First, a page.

As someone who has worked on the team for a long time, I can do this without harm to my reputation. I have enough demonstrated technical competence under my belt that the worst people will think is “Gee, Ben has a lot on his plate if he has not had time to learn about XXJ2”. But doing this in public has multiple benefits:
- Someone will now explain what XXJ2 is, and everyone will know.
- It encourages other team members to feel comfortable calling out their own ignorance publicly
- It lets the people working on XXJ2 know that there are sections of the team who have no idea what they are doing!
Be aware, and follow up privately with new team members after meetings
I can keep an eye out for new team members in meetings, and if they do not appear to be engaging in conversations, it is easy to reach out to them afterwards and say “Hey, we just ran over a lot of topics – is there anything in particular that I can give you more background on?”. A half hour conversation can greatly improve their ability to contribute to future meetings.
Underlying these four ideas, is one thing to avoid. Do not make things worse by calling out new team members in all of this. Do not think it is helpful to use a codename and then ask “Does everyone know what that means?”. Do not expand acronyms, but preface this activity by stating “now, for Jeff, this means”. These actions will make your meetings less inclusive, not more inclusive.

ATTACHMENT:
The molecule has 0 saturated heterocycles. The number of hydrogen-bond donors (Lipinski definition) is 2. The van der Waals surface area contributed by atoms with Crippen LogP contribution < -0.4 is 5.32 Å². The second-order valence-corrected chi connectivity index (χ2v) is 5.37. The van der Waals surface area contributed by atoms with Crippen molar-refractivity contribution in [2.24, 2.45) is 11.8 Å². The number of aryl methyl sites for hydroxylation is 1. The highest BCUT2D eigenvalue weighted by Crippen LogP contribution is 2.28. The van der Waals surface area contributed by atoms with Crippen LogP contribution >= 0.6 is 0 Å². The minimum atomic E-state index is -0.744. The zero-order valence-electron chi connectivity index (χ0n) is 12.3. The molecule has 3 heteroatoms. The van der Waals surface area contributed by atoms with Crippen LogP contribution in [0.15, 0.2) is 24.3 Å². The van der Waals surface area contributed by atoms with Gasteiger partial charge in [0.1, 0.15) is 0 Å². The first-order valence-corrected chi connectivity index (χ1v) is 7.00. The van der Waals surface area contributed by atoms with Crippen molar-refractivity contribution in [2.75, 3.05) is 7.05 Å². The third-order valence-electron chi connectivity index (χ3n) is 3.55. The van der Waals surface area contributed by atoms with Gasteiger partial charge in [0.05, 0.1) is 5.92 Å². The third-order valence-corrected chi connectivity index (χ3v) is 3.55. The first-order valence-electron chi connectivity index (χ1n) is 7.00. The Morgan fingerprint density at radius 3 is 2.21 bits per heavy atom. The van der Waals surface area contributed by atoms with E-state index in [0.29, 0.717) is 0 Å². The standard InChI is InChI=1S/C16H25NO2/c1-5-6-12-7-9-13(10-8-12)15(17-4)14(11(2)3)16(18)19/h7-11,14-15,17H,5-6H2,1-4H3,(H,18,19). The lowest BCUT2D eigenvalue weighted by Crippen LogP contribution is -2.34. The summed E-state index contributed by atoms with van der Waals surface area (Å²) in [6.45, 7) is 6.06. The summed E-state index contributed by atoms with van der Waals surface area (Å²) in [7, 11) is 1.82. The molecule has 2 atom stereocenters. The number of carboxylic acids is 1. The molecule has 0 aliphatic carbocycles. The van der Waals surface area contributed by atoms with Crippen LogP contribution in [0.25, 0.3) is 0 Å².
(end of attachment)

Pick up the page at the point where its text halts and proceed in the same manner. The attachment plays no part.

Not just a problem for new-hires
One final note to make – throughout this whole post I have avoided using phrases like “junior” and “senior”. Because this issue has nothing to do with experience or capability. To demonstrate:
I was recently having a one-on-one meeting with a senior member of a partner team. They had many years of experience at Microsoft and had recently started helping my team on a complicated project. In chatting with members of my team – they were all extremely happy with how this person was contributing. I was expecting the one-on-one to be very positive overall.
However, when we started the partner team member was clearly agitated. After a short conversation, they eventually stated: “Ben, I have no idea how your technology works!”
As this sunk in – my heart broke for them. They had been attending weeks of meetings and doing great work. But the whole time they had felt like an imposter, because no one had explained our world to them, and they did not feel comfortable asking for help.
Needless to say – I spent the next hour doing my best to bring them up to speed. But this is evidence that this problem can happen at any level of experience.
These are just some of my early ideas and thoughts here. I would love to hear about any practices you have adopted to make meetings more enjoyable in your work place!
1 thought on “Making Meetings more Inviting”
Very insightful article. Thank you.